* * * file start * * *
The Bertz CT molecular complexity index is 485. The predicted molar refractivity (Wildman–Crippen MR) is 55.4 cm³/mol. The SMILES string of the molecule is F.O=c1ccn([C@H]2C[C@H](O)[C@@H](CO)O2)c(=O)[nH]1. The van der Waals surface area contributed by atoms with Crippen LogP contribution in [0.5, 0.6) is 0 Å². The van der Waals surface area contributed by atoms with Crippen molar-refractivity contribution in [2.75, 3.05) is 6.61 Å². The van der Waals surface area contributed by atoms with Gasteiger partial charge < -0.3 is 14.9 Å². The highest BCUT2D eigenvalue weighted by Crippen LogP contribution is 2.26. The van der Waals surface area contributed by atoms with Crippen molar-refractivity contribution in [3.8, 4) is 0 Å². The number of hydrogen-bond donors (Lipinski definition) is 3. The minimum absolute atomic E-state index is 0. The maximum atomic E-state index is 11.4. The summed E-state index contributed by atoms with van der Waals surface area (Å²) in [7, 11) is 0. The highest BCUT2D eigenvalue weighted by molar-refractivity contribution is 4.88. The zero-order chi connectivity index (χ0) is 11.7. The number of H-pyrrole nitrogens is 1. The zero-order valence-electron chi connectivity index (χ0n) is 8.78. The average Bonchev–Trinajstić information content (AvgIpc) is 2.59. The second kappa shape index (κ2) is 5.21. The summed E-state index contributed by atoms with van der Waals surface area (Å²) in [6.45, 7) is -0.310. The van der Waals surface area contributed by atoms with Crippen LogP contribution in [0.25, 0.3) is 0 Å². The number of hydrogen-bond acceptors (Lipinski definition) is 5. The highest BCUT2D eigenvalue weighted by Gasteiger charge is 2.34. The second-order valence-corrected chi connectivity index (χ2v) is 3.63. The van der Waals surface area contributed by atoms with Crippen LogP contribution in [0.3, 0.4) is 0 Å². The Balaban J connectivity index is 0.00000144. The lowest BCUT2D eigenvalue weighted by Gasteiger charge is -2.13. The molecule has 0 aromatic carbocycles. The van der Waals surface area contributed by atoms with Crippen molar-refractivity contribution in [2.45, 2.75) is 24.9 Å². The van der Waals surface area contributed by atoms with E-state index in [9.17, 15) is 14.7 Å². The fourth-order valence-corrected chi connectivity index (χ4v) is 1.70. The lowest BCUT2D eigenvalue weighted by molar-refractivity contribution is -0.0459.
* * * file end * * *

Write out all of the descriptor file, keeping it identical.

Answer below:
The Bertz CT molecular complexity index is 485. The predicted molar refractivity (Wildman–Crippen MR) is 55.4 cm³/mol. The SMILES string of the molecule is F.O=c1ccn([C@H]2C[C@H](O)[C@@H](CO)O2)c(=O)[nH]1. The van der Waals surface area contributed by atoms with Crippen LogP contribution in [0.5, 0.6) is 0 Å². The van der Waals surface area contributed by atoms with Crippen molar-refractivity contribution in [2.75, 3.05) is 6.61 Å². The van der Waals surface area contributed by atoms with Gasteiger partial charge < -0.3 is 14.9 Å². The highest BCUT2D eigenvalue weighted by Crippen LogP contribution is 2.26. The van der Waals surface area contributed by atoms with Crippen molar-refractivity contribution in [3.8, 4) is 0 Å². The number of hydrogen-bond donors (Lipinski definition) is 3. The minimum absolute atomic E-state index is 0. The maximum atomic E-state index is 11.4. The summed E-state index contributed by atoms with van der Waals surface area (Å²) in [7, 11) is 0. The highest BCUT2D eigenvalue weighted by molar-refractivity contribution is 4.88. The zero-order chi connectivity index (χ0) is 11.7. The number of H-pyrrole nitrogens is 1. The zero-order valence-electron chi connectivity index (χ0n) is 8.78. The average Bonchev–Trinajstić information content (AvgIpc) is 2.59. The second kappa shape index (κ2) is 5.21. The summed E-state index contributed by atoms with van der Waals surface area (Å²) in [6.45, 7) is -0.310. The van der Waals surface area contributed by atoms with Crippen LogP contribution in [0.25, 0.3) is 0 Å². The number of hydrogen-bond acceptors (Lipinski definition) is 5. The highest BCUT2D eigenvalue weighted by Gasteiger charge is 2.34. The second-order valence-corrected chi connectivity index (χ2v) is 3.63. The van der Waals surface area contributed by atoms with Crippen LogP contribution in [0.3, 0.4) is 0 Å². The Balaban J connectivity index is 0.00000144. The lowest BCUT2D eigenvalue weighted by Gasteiger charge is -2.13. The molecule has 0 aromatic carbocycles. The van der Waals surface area contributed by atoms with Crippen molar-refractivity contribution in [2.45, 2.75) is 24.9 Å². The van der Waals surface area contributed by atoms with E-state index in [9.17, 15) is 14.7 Å². The fourth-order valence-corrected chi connectivity index (χ4v) is 1.70. The lowest BCUT2D eigenvalue weighted by molar-refractivity contribution is -0.0459.